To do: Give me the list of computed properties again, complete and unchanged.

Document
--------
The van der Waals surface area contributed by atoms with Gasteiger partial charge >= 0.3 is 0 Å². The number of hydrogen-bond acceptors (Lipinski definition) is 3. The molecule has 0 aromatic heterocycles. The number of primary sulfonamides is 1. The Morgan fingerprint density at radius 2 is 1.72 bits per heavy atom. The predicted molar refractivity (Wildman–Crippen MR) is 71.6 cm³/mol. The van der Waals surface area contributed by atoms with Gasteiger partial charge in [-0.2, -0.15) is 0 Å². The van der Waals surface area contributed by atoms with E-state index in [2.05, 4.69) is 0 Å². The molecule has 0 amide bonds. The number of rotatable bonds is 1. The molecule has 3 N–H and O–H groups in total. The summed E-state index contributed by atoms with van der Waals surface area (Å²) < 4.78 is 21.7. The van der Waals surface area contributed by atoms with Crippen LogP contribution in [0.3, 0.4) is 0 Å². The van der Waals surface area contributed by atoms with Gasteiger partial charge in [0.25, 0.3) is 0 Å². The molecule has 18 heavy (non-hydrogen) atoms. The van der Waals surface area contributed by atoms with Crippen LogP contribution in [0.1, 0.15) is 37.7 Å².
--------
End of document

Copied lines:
The van der Waals surface area contributed by atoms with Gasteiger partial charge >= 0.3 is 0 Å². The number of hydrogen-bond acceptors (Lipinski definition) is 3. The molecule has 0 aromatic heterocycles. The number of primary sulfonamides is 1. The Morgan fingerprint density at radius 2 is 1.72 bits per heavy atom. The predicted molar refractivity (Wildman–Crippen MR) is 71.6 cm³/mol. The van der Waals surface area contributed by atoms with Gasteiger partial charge in [-0.2, -0.15) is 0 Å². The van der Waals surface area contributed by atoms with E-state index in [2.05, 4.69) is 0 Å². The molecule has 0 amide bonds. The number of rotatable bonds is 1. The molecule has 3 N–H and O–H groups in total. The summed E-state index contributed by atoms with van der Waals surface area (Å²) < 4.78 is 21.7. The van der Waals surface area contributed by atoms with Crippen LogP contribution in [0.3, 0.4) is 0 Å². The van der Waals surface area contributed by atoms with Gasteiger partial charge in [0.25, 0.3) is 0 Å². The molecule has 18 heavy (non-hydrogen) atoms. The van der Waals surface area contributed by atoms with Crippen LogP contribution in [0.1, 0.15) is 37.7 Å².